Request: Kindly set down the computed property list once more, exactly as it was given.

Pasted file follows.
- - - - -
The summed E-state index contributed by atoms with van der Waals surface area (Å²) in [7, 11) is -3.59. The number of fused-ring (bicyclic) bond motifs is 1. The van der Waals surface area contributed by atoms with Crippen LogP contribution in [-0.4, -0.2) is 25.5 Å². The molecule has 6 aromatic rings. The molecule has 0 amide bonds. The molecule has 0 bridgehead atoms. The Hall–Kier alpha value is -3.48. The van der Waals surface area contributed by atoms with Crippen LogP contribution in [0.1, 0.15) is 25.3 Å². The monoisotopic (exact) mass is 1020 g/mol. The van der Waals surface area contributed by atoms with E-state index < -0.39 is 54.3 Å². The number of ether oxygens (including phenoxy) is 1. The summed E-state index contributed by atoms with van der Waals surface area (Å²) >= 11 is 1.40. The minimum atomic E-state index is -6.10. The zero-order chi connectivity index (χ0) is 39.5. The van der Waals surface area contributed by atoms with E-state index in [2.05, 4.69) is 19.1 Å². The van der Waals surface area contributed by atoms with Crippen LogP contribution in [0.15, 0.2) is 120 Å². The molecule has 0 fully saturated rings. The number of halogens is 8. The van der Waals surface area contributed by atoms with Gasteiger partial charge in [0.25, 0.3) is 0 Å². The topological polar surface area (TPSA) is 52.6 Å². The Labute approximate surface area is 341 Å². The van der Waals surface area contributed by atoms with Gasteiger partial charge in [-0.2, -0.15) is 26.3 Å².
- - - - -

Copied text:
The summed E-state index contributed by atoms with van der Waals surface area (Å²) in [7, 11) is -3.59. The number of fused-ring (bicyclic) bond motifs is 1. The van der Waals surface area contributed by atoms with Crippen LogP contribution in [-0.4, -0.2) is 25.5 Å². The molecule has 6 aromatic rings. The molecule has 0 amide bonds. The molecule has 0 bridgehead atoms. The Hall–Kier alpha value is -3.48. The van der Waals surface area contributed by atoms with Crippen LogP contribution in [0.1, 0.15) is 25.3 Å². The monoisotopic (exact) mass is 1020 g/mol. The van der Waals surface area contributed by atoms with E-state index < -0.39 is 54.3 Å². The number of ether oxygens (including phenoxy) is 1. The summed E-state index contributed by atoms with van der Waals surface area (Å²) >= 11 is 1.40. The minimum atomic E-state index is -6.10. The zero-order chi connectivity index (χ0) is 39.5. The van der Waals surface area contributed by atoms with E-state index in [2.05, 4.69) is 19.1 Å². The van der Waals surface area contributed by atoms with Crippen LogP contribution in [0.15, 0.2) is 120 Å². The molecule has 0 fully saturated rings. The number of halogens is 8. The van der Waals surface area contributed by atoms with Gasteiger partial charge in [0.25, 0.3) is 0 Å². The topological polar surface area (TPSA) is 52.6 Å². The Labute approximate surface area is 341 Å². The van der Waals surface area contributed by atoms with Gasteiger partial charge in [-0.2, -0.15) is 26.3 Å².